Ignoramus et ignorabimus

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Emil du Bois-Reymond (1818–1896), promulgator of the maxim ignoramus et ignorabimus.

The Latin maxim ignoramus et ignorabimus, meaning "we do not know and will not know", stood for a position on the limits of scientific knowledge, in the thought of the nineteenth century. It was given credibility by Emil du Bois-Reymond, a German physiologist, in his Über die Grenzen des Naturerkennens ("On the limits of our understanding of nature") of 1872.

Seven World Riddles[edit]

Emil du Bois-Reymond used ignoramus et ignorabimus in discussing what he called seven "world riddles", in a famous 1880 speech before the Berlin Academy of Sciences.

He outlined seven "world riddles", of which three, he declared, neither science nor philosophy could ever explain, because they are "transcendent". Of the riddles, he considered the following transcendental and declared of them ignoramus et ignorabimus:[1] "1. the ultimate nature of matter and force, 2. the origin of motion, ... 5. the origin of simple sensations, a quite transcendent question."

Hilbert's reaction[edit]

David Hilbert suggested that such a conceptualization of human knowledge and ability is extremely pessimistic. We can find answers to many of these questions, and by considering them unsolvable, we limit our understanding.

In 1900, in an address to the International Congress of Mathematicians in Paris, Hilbert suggested that answers to the problems of mathematics are possible with human effort. He declared that, "In mathematics there is no ignorabimus.",[2] and he worked with other formalists to establish concrete foundations for mathematics in the early 20th century.[3]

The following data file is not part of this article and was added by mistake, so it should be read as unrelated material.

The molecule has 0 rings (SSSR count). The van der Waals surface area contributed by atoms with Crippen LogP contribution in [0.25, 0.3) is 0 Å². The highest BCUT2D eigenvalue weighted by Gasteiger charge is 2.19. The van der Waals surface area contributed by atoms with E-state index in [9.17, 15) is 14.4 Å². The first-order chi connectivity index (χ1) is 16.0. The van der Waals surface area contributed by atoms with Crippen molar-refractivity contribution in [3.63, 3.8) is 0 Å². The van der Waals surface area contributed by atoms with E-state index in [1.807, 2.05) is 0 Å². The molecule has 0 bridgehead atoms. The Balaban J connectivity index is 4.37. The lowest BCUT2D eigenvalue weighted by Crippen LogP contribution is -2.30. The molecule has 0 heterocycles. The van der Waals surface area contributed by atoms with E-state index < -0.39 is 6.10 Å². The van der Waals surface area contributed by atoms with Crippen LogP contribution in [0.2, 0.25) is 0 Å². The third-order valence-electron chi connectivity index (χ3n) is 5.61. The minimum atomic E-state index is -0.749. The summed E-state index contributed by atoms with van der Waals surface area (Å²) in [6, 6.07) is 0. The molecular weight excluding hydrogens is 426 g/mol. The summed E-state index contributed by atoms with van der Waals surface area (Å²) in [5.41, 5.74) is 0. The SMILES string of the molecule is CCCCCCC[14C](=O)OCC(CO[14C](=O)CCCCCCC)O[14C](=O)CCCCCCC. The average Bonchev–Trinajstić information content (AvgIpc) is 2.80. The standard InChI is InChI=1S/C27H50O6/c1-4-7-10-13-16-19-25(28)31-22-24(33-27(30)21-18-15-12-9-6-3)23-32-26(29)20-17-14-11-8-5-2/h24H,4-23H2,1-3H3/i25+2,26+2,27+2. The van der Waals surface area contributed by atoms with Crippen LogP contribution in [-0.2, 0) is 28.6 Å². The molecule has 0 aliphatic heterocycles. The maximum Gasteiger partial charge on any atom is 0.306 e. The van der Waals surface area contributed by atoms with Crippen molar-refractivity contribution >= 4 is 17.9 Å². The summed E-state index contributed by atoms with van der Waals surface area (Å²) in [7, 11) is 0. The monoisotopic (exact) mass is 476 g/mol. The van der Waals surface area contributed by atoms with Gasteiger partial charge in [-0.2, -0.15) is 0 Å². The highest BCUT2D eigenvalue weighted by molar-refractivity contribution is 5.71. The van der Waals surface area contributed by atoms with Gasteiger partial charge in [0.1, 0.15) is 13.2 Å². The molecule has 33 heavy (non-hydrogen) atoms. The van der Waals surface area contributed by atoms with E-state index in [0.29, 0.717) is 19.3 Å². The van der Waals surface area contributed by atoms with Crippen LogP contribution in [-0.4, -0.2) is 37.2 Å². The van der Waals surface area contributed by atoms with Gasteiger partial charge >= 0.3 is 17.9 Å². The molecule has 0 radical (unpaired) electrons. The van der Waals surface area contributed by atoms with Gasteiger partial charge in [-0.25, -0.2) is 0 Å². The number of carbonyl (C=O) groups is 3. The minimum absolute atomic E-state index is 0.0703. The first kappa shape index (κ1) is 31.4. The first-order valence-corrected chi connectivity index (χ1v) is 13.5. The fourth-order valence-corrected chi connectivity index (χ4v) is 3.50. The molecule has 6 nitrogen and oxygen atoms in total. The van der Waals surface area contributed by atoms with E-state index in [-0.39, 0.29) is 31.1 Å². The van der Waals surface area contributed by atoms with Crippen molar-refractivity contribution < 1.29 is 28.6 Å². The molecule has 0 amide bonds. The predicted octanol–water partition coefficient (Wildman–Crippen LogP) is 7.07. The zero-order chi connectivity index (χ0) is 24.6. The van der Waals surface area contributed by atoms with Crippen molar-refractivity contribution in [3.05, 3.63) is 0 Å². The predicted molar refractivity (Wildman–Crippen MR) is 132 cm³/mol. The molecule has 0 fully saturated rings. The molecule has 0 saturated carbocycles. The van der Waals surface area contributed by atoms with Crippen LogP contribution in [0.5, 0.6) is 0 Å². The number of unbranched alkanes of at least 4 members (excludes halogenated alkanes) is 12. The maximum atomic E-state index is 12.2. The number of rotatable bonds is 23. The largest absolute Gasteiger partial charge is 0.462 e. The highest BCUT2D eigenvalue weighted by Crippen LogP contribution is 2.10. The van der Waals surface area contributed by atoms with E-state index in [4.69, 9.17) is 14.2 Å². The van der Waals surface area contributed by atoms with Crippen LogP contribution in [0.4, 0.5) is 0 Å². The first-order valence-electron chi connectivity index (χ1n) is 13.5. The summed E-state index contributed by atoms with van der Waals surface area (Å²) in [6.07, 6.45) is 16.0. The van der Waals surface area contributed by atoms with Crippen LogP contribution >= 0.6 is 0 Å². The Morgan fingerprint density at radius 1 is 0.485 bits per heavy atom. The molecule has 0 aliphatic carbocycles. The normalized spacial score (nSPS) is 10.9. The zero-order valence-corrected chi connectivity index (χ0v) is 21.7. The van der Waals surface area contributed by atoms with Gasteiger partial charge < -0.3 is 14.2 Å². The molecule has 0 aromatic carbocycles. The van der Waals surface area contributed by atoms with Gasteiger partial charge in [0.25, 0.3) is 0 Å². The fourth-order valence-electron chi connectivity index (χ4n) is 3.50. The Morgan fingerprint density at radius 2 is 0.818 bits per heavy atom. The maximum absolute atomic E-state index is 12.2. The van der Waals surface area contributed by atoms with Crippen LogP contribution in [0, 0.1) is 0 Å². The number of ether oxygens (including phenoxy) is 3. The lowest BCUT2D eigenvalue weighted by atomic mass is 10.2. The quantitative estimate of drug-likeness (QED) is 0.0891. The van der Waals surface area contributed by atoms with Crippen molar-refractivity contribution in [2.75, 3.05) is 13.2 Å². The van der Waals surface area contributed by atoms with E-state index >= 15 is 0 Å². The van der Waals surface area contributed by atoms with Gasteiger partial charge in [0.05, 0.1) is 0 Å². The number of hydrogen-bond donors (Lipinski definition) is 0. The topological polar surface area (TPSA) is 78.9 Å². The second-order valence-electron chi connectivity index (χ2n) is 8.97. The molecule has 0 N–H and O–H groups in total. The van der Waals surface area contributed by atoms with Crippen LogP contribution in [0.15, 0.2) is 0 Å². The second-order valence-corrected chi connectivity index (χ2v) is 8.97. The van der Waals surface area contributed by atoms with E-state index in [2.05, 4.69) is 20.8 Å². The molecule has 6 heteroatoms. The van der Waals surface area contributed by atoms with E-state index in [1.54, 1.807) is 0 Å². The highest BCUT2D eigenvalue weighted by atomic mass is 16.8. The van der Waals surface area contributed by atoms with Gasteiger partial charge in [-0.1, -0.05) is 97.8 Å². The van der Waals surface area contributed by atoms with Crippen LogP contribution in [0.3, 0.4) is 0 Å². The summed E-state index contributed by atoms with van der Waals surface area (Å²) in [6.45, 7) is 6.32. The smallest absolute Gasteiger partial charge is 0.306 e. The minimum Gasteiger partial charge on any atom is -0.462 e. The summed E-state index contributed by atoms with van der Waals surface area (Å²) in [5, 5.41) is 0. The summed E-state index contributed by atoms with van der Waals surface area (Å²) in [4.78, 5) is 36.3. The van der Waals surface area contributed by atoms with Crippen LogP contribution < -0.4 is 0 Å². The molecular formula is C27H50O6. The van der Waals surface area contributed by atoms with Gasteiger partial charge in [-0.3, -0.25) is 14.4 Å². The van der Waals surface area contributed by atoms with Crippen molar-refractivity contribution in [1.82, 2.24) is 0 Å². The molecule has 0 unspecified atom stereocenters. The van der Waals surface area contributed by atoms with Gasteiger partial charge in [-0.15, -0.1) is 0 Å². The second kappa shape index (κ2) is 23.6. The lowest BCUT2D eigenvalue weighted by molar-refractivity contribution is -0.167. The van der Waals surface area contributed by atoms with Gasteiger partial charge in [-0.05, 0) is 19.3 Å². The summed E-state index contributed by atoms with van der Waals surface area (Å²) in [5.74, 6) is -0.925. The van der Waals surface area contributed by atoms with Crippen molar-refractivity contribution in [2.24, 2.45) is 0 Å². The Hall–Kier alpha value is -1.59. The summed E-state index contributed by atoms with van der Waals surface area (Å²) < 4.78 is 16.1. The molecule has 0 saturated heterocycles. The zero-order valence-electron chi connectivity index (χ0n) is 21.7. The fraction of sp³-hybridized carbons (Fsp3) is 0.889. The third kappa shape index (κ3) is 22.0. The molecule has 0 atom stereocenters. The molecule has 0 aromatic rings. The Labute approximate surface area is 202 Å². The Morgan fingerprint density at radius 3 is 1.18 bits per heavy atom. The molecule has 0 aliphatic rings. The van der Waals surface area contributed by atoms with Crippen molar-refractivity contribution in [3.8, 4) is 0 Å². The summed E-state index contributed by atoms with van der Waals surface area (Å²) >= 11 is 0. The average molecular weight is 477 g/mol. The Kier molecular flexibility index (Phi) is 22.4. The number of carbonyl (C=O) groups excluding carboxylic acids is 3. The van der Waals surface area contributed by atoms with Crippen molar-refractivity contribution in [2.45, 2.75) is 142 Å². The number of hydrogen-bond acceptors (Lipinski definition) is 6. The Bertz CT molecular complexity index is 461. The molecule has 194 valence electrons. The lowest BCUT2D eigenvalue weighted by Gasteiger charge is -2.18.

On the 8th of September 1930, Hilbert elaborated on his view in a celebrated address to the Society of German Scientists and Physicians, in Königsberg:[4]

Answers to many of Hilbert's Program of 23 questions have been found in the following hundred years of the 20th century. Some have been shown to be impossible to answer with mathematical rigor. Some have been answered definitively, and a few remain yet open to be solved. For Hilbert's 23 questions, see Hilbert's problems.

David Hilbert suggested in his 1930 speech[4] that we should instead adopt as our motto:

"Wir müssen wissen — wir werden wissen."[5]

"Our motive must be to learn. We shall this way greatly achieve."

Sociological responses[edit]

The sociologist Wolf Lepenies has discussed the ignorabimus with a view that du Bois-Reymond was not really retreating in his claims for science and its reach:[6]

— it is in fact an incredibly self-confident support for scientific hubris masked as modesty —

This is in a discussion of Friedrich Wolters, one of the members of the literary group "George-Kreis". Lepenies comments that Wolters misunderstood the degree of pessimism being expressed about science, but well understood the implication that scientists themselves could be trusted with self-criticism.

See also[edit]

Notes[edit]

  1. ^ William E. Leverette Jr., E. L. Youmans' Crusade for Scientific Autonomy and Respectability, American Quarterly, Vol. 17, No. 1. (Spring, 1965), pg. 21.
  2. ^ D. Hilbert (1902). "Mathematical Problems: Lecture Delivered before the International Congress of Mathematicians at Paris in 1900". Bulletin of the American Mathematical Society. 8: 437–79. doi:10.1090/S0002-9904-1902-00923-3. MR 1557926. 
  3. ^ Gödel's incompleteness theorems showed in 1931, that answers to some mathematical questions cannot be answered in the way we would usually prefer.
  4. ^ a b c Hilbert, David, audio address, transcription and English translation.
  5. ^ a b c "wissen" refers to the term "wissenschaft" and educator Wilhelm von Humboldt's concept of "bildung." That is, education incorporates science, knowledge, and scholarship, an association of learning, and a dynamic process discoverable for oneself; and learning or becoming is the highest ideal of human existence.
  6. ^ Lepenies, Wolf (1988). Between Literature and Science: the Rise of Sociology. Cambridge, UK: Cambridge University Press. p. 272. ISBN 0-521-33810-7.